What We Believe
United Methodists share a common heritage with all Christians. We hold the following basic affirmations in common with all Christian communities.
God - God, who is one, is revealed in three distinct persons - Father, Son and Holy Spirit.
Jesus - We believe in the mystery of salvation through Jesus Christ. God became human in Jesus of Nazareth; and his life, death and resurrection demonstrates God's redeeming love.
The Holy Spirit - The Holy Spirit is God’s presence in our midst. When we sense God’s leading, God’s challenge, or God’s support or comfort, it’s the Holy Spirit at work.
Human Beings - Genesis 1:27 asserts that we've been made in the image of the Creator. Like God we have the capacity to love and care, to communicate, and to create.
The Church - The church is the body of Christ, an extension of Christ’s life and ministry in the world today.
The Bible - We believe that the Bible is God’s Word and is the primary authority for our faith and practice.
The Kingdom of God - The kingdom or reign of God is both a present reality and future hope.
Find more information about core beliefs on the UMC website.
I believe in God, the Father Almighty
maker of heaven and earth;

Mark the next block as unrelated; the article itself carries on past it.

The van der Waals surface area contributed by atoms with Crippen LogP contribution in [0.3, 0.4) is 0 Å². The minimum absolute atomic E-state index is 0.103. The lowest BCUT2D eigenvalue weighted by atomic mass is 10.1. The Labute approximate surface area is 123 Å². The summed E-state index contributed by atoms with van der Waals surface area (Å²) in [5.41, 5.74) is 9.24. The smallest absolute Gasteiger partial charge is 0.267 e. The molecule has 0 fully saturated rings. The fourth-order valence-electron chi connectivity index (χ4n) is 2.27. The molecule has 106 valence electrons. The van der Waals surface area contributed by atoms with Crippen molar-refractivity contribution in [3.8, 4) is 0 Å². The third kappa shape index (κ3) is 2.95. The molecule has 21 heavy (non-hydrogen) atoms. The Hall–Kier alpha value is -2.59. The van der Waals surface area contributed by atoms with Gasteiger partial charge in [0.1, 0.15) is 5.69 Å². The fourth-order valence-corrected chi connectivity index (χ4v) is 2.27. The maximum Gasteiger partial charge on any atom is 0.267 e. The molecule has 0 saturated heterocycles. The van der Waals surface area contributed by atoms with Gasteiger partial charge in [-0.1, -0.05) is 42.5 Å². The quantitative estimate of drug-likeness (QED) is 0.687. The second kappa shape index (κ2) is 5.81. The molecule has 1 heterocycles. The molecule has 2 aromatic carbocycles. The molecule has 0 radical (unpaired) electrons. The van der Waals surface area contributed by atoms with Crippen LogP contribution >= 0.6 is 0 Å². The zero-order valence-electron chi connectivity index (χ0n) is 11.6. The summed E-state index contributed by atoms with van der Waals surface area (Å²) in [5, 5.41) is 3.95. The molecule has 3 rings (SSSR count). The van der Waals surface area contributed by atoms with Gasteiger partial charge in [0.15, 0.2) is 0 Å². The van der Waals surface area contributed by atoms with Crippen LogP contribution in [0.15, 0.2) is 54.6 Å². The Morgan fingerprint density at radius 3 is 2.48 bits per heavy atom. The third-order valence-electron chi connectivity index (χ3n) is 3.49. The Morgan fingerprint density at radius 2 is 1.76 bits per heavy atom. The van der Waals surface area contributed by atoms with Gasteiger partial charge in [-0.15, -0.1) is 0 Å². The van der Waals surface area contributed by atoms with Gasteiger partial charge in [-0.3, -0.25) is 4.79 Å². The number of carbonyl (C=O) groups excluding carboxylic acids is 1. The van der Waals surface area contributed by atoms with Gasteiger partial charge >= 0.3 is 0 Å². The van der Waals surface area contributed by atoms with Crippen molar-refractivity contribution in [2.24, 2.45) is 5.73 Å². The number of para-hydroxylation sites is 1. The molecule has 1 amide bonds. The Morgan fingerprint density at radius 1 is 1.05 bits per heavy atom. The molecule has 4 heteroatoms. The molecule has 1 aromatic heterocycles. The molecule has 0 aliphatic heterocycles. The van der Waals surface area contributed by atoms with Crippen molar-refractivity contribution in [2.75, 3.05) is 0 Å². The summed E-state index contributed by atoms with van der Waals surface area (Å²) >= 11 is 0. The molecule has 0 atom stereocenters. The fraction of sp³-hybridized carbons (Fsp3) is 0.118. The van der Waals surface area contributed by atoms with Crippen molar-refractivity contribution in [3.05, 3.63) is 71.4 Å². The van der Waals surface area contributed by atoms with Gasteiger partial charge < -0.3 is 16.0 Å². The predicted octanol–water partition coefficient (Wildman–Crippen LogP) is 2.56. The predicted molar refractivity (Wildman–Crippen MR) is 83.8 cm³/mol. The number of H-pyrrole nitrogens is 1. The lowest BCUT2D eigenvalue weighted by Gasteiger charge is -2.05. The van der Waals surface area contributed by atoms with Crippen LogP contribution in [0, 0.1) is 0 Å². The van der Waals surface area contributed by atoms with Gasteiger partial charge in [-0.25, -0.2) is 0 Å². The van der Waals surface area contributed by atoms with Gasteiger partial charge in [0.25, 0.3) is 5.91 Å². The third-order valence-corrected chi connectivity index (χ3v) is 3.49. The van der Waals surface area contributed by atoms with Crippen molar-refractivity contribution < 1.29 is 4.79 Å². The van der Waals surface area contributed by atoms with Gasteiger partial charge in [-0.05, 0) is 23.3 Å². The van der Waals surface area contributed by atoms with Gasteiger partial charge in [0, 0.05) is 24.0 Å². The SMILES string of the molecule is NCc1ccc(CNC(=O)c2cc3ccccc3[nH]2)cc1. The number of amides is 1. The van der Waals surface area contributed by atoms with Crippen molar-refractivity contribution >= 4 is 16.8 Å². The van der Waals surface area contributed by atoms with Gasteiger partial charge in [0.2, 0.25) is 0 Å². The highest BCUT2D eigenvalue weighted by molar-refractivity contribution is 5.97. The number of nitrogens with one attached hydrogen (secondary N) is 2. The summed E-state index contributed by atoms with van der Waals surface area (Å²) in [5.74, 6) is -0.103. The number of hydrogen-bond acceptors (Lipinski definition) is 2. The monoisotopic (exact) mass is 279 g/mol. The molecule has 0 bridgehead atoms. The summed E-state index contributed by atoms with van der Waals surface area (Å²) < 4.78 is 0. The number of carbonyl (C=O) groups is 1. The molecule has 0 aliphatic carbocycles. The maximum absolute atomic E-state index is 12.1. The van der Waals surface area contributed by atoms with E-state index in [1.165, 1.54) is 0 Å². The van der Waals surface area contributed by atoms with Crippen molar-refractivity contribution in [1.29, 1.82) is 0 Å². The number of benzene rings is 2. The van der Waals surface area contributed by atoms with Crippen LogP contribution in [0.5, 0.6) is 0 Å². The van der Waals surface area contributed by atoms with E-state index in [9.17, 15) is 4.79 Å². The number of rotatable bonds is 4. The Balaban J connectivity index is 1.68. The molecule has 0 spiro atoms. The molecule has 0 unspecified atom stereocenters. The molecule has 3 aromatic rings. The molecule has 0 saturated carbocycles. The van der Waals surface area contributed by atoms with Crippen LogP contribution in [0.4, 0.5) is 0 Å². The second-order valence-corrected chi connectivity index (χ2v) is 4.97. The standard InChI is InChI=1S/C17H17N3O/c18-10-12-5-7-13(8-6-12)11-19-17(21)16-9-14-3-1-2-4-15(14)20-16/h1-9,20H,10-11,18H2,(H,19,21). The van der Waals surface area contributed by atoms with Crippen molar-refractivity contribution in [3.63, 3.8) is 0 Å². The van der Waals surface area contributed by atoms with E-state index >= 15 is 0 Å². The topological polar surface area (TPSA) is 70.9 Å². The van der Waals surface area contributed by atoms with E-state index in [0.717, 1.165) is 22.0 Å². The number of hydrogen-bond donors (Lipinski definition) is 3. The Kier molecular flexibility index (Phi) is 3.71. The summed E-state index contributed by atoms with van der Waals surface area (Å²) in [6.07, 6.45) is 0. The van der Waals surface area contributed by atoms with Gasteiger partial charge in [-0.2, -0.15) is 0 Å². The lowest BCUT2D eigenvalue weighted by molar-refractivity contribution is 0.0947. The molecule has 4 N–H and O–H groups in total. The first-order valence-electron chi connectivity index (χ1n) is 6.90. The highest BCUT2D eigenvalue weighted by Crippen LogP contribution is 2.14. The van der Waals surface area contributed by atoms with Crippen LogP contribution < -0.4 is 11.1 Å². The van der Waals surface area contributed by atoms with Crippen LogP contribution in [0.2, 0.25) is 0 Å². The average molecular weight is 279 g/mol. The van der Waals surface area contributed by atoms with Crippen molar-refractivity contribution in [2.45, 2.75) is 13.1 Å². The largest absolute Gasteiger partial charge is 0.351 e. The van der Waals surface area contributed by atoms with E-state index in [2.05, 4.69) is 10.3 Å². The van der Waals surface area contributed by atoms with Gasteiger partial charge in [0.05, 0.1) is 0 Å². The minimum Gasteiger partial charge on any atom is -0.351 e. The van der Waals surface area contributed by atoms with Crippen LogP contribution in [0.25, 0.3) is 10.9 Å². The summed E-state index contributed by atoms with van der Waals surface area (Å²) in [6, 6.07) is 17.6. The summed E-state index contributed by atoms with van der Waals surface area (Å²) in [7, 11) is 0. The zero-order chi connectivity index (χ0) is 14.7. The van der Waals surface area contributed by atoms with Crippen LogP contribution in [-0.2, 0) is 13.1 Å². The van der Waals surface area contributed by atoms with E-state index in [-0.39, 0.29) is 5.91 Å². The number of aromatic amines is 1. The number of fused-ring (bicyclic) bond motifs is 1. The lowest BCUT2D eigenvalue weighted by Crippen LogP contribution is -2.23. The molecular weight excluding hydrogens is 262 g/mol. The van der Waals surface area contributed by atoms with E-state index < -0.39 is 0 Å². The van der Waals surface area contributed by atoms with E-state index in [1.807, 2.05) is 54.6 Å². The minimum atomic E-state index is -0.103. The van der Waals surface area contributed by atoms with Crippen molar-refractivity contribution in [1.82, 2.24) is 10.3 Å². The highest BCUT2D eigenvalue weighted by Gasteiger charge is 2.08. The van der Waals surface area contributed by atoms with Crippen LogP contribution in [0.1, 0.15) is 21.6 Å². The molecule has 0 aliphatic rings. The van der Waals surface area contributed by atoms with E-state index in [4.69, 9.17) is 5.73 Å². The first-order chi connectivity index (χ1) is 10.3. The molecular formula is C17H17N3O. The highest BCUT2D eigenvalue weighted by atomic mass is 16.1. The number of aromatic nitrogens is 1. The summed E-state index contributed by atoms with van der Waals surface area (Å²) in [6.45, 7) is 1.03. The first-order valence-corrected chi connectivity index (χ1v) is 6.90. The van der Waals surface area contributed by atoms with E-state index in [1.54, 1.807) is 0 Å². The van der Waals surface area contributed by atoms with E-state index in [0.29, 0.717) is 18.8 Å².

And in Jesus Christ his only Son, our Lord;
who was conceived by the Holy Spirit,
born of the Virgin Mary,
suffered under Pontius Pilate,
was crucified, dead, and buried;*
the third day he rose from the dead;
he ascended into heaven,
and sitteth at the right hand of God the Father Almighty;
from thence he shall come to judge the quick and the dead.
I believe in the Holy Spirit,
the holy catholic** church,
the communion of saints,
the forgiveness of sins,
the resurrection of the body,
and the life everlasting. Amen.
*Traditional use of this creed includes these words: “He descended into hell.”
John Wesley and the early Methodists were particularly concerned about inviting people to experience God’s grace and to grow in their knowledge and love of God through disciplined Christian living. They placed primary emphasis on Christian living, on putting faith and love into action. This emphasis on what Wesley referred to as “practical divinity” has continued to be a hallmark of United Methodism today.
The distinctive shape of our theological heritage can be seen not only in this emphasis on Christian living, but also in Wesley’s distinctive understanding of God’s saving grace. Although Wesley shared with many other Christians a belief in salvation by grace, he combined them in a powerful way to create distinctive emphases for living the full Christian life.
Find more information on the UMC Website.
Taking and role in society is part of who we are as United Methodists. John Wesley encouraged the early Methodists to practice both personal and social piety. We believe it's important to help people with their social and political struggles. Working to bring social holiness is an outgrowth of the change we experience as Christians in our baptism and conversion.
Learn more about the United Methodist Social Principles on the UMC Website.